Archivo: Smithsonian Magazine

The white bloom marring the face of a chocolate bar hidden away for a bit too long, thankfully, doesn’t mean the candy can’t be consumed. But it does seem to change the flavor. Now researchers have figured out exactly what happens to compromised chocolate, and are offering hints on how to prevent the problem in the first place

The approach uses an enzyme to snip off the parts of blood cells that can prove problematic.

A device that tracks blood sugar and automatically administers insulin and glucagon could take some pressure off Type 1 diabetes patients and their parents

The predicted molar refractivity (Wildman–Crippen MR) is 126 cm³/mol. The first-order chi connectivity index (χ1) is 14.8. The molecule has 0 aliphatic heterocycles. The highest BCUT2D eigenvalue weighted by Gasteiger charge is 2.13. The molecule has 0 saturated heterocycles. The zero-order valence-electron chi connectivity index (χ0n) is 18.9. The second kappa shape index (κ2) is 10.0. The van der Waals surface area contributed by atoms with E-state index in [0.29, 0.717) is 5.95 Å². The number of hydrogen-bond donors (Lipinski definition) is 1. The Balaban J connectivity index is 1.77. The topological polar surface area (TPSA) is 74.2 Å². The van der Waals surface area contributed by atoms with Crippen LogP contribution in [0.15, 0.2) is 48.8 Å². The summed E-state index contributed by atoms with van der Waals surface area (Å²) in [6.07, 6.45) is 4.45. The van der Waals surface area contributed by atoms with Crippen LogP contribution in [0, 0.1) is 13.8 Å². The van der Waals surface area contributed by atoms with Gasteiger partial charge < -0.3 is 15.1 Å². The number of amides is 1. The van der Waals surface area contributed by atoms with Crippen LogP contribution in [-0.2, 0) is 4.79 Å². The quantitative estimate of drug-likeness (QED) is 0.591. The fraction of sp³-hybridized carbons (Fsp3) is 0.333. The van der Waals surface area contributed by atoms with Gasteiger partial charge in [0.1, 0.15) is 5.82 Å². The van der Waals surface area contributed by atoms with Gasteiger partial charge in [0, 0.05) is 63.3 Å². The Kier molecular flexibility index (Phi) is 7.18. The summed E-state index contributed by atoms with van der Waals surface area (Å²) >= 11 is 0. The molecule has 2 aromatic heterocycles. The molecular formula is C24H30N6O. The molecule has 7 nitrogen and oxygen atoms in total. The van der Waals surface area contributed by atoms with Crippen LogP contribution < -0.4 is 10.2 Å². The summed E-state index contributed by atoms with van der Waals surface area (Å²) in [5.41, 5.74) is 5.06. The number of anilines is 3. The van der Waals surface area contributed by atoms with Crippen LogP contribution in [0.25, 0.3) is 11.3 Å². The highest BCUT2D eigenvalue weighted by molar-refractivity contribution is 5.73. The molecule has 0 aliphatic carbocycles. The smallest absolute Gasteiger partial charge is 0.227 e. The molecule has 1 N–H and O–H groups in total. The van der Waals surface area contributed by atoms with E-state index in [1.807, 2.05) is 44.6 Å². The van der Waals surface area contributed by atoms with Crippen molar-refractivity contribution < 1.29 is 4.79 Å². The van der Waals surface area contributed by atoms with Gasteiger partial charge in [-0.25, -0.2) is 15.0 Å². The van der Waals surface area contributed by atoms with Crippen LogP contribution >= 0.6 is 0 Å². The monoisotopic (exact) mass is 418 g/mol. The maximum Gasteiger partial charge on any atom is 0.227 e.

Lab tests suggest that infants learn more about the world around them when they encounter and investigate unexpected phenomena

The wandering thoughts brought on by fatigue can lead to insight

Creases, ridges, folds and «delaminated buckles» are all different forms of wrinkling.

Fifty years ago today, Russian Cosmonaut Alexey Leonov did something no human had ever done before. He jumped out of a spacecraft and into space. «The silence struck me,» he recalls, according to «I could hear my heart beating so clearly. I could hear my breath — it even hurt to think.»

Sidewalk rage, road rage and anger at slow-loading web pages are all part of our evolutionary inheritance

John Calhoun studied behavior during overcrowding in mice and rats

Teachers’ unconscious beliefs in the aptitude of boys over girls come out when grading math tests